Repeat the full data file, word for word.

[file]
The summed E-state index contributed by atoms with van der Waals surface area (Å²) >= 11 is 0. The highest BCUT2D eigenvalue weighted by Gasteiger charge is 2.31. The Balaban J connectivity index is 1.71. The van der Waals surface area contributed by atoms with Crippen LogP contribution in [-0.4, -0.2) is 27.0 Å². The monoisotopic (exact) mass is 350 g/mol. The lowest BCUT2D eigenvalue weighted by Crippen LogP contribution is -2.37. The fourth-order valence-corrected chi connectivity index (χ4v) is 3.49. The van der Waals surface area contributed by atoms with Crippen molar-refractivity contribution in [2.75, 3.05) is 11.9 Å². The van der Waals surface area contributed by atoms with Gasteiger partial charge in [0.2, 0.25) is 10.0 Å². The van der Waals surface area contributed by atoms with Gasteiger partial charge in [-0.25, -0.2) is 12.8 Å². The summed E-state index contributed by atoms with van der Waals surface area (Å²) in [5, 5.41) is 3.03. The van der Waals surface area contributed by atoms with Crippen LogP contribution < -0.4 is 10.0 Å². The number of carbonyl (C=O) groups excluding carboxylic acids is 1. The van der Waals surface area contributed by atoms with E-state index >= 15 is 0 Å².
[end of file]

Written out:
The summed E-state index contributed by atoms with van der Waals surface area (Å²) >= 11 is 0. The highest BCUT2D eigenvalue weighted by Gasteiger charge is 2.31. The Balaban J connectivity index is 1.71. The van der Waals surface area contributed by atoms with Crippen LogP contribution in [-0.4, -0.2) is 27.0 Å². The monoisotopic (exact) mass is 350 g/mol. The lowest BCUT2D eigenvalue weighted by Crippen LogP contribution is -2.37. The fourth-order valence-corrected chi connectivity index (χ4v) is 3.49. The van der Waals surface area contributed by atoms with Crippen molar-refractivity contribution in [2.75, 3.05) is 11.9 Å². The van der Waals surface area contributed by atoms with Gasteiger partial charge in [0.2, 0.25) is 10.0 Å². The van der Waals surface area contributed by atoms with Gasteiger partial charge in [-0.25, -0.2) is 12.8 Å². The summed E-state index contributed by atoms with van der Waals surface area (Å²) in [5, 5.41) is 3.03. The van der Waals surface area contributed by atoms with Crippen LogP contribution < -0.4 is 10.0 Å². The number of carbonyl (C=O) groups excluding carboxylic acids is 1. The van der Waals surface area contributed by atoms with E-state index >= 15 is 0 Å².